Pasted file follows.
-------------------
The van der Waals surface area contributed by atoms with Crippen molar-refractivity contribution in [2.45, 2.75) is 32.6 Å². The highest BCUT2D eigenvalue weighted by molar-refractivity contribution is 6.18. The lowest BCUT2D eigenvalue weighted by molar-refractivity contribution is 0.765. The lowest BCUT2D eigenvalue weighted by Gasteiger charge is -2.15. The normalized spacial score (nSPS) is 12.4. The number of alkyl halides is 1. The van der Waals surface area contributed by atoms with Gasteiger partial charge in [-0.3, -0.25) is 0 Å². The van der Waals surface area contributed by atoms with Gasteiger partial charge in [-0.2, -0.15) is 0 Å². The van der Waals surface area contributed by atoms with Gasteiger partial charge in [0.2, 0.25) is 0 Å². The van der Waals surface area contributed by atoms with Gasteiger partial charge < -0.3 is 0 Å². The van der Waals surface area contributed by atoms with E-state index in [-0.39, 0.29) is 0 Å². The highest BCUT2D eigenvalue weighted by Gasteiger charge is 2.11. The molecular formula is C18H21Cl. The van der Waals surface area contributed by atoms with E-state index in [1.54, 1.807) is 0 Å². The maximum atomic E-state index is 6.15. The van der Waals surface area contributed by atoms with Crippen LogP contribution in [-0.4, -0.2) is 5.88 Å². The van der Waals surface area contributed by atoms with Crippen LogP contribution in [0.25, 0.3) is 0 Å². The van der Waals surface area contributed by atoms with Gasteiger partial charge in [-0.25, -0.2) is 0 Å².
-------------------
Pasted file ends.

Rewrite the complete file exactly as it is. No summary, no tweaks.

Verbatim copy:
The van der Waals surface area contributed by atoms with Crippen molar-refractivity contribution in [2.45, 2.75) is 32.6 Å². The highest BCUT2D eigenvalue weighted by molar-refractivity contribution is 6.18. The lowest BCUT2D eigenvalue weighted by molar-refractivity contribution is 0.765. The lowest BCUT2D eigenvalue weighted by Gasteiger charge is -2.15. The normalized spacial score (nSPS) is 12.4. The number of alkyl halides is 1. The van der Waals surface area contributed by atoms with Gasteiger partial charge in [-0.3, -0.25) is 0 Å². The van der Waals surface area contributed by atoms with Gasteiger partial charge in [-0.2, -0.15) is 0 Å². The van der Waals surface area contributed by atoms with Gasteiger partial charge in [0.2, 0.25) is 0 Å². The van der Waals surface area contributed by atoms with Gasteiger partial charge < -0.3 is 0 Å². The van der Waals surface area contributed by atoms with E-state index in [-0.39, 0.29) is 0 Å². The highest BCUT2D eigenvalue weighted by Gasteiger charge is 2.11. The molecular formula is C18H21Cl. The van der Waals surface area contributed by atoms with E-state index in [1.54, 1.807) is 0 Å². The maximum atomic E-state index is 6.15. The van der Waals surface area contributed by atoms with Crippen LogP contribution in [-0.4, -0.2) is 5.88 Å². The van der Waals surface area contributed by atoms with Crippen LogP contribution in [0.25, 0.3) is 0 Å². The van der Waals surface area contributed by atoms with Gasteiger partial charge in [-0.25, -0.2) is 0 Å².